Publisher Ross Lockhart on 200 years of Frankenstein
By David Templeton
“I’ve seen every one of the Universal Frankenstein movies,” declares lifelong horror fan Ross Lockhart, publisher and editor-in-chief of the North Bay’s award-winning book publishing company, Word Horde. “And I’ve seen most of the Hammer Pictures Frankenstein movies. But I’ve deliberately skipped things like that recent one, the thing with Harry Potter as Igor.”
“That would be Victor Frankenstein, with Daniel Radcliffe,” I clarify, naming the horrendous abomination to which Lockhart is referring.
“Yes, that one,” he says. “That one seemed a bit messy—and not in a good way.”
Lockhart, who founded Word Horde in 2013 after years of working in the publishing business as an editor, rates himself as a big fan of Frankenstein. He also appreciates ghosts, demons, aliens, Cthulhu, giant spiders and most other things that bump and slither in the night. That enthusiasm is the reason for Word Horde.
In a remarkably short time, Lockhart has built his horror-friendly label into a thriving little company devoted to cutting-edge science fiction, horror and dark fantasy. The label’s first title was Tales of Jack the Ripper, in 2013, followed by Cthulhu Fhtagn!, an anthology of stories inspired by H.P. Lovecraft. Last year’s Mr. Suicide, a crafty shocker by Nicole Cushing, was just presented with the Bram Stoker Award for superior achievement in a first novel, and Word Horde’s upcoming The Fisherman—a deeply creepy aquatic horror tale by John Langan—is already garnering solid advance buzz, and has been described by novelist Laird Barron as “A River Runs Through It” … straight to Hell.”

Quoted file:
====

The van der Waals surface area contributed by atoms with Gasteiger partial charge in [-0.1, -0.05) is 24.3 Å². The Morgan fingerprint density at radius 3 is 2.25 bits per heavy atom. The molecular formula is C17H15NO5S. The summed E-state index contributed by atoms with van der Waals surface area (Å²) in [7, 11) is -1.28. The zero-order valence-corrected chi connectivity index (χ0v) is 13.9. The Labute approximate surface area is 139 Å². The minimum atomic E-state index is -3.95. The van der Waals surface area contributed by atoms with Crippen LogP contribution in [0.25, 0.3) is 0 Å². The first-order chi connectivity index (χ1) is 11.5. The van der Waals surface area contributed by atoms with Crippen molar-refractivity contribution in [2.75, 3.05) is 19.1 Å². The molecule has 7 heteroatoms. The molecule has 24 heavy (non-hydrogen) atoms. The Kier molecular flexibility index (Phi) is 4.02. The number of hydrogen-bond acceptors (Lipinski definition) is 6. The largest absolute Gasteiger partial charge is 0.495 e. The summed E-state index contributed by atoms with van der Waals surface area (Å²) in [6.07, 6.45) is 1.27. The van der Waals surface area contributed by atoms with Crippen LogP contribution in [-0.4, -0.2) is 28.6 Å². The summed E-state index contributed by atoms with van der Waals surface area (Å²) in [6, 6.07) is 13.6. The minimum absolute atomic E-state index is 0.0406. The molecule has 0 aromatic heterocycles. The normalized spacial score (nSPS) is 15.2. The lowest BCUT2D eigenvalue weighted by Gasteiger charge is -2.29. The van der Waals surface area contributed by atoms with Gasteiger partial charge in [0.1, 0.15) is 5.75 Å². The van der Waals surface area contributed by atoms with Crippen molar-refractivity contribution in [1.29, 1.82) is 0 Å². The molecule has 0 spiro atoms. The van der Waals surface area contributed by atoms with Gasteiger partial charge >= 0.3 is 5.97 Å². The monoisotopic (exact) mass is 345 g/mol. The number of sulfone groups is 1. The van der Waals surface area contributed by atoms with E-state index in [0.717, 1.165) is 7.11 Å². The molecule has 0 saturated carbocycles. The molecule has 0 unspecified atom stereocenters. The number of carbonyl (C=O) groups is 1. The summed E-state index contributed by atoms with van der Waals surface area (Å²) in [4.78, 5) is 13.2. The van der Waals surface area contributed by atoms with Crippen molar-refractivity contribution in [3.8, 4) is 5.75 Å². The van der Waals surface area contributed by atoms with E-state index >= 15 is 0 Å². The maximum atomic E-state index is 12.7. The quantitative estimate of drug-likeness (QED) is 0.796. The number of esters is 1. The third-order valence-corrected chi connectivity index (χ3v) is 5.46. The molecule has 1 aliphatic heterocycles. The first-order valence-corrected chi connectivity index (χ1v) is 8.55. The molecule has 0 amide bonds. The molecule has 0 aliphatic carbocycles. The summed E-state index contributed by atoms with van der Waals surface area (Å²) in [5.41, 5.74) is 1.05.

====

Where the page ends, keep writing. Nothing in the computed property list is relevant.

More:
And more to the point, this October 9, Word Horde will be releasing one of its most ambitious anthologies yet: Eternal Frankenstein, featuring 14 tales inspired by Mary Shelley’s groundbreaking novel. OK. This is where, in the interest of full disclosure, I reveal that one of those 14 stories will be my own romantic-horror novella, Mary Shelley’s Body. As for the rest of the authors, they include some of the fastest rising voices in modern-day horror fiction.
While working on the project over the last two years or so, Lockhart and I have frequently discussed the enduring power of the Frankenstein story, and its many theatrical and cinematic adaptations. It is a fact, we both agree, that there is never a bad time to watch a Frankenstein movie.
One could add, however, that there has never been a better time for a Frankenstein fix than right now, this very week, given that Thursday, June 16 marks the 200th anniversary of the night in 1816 when Mary Shelley—then still Mary Godwin, an unmarried teenage mother and illicit lover of the poet Percy Bysshe Shelley—had a terrifying dream. That nightmare inspired her, at the age of 19, to write a story that would, in 1818, be published as Frankenstein.
It is in celebration of this storied date in literary history, that Lockhart and I have sat down to talk about our favorite Frankenstein films of all time. Lockhart, I am already aware, prefers the really old ones.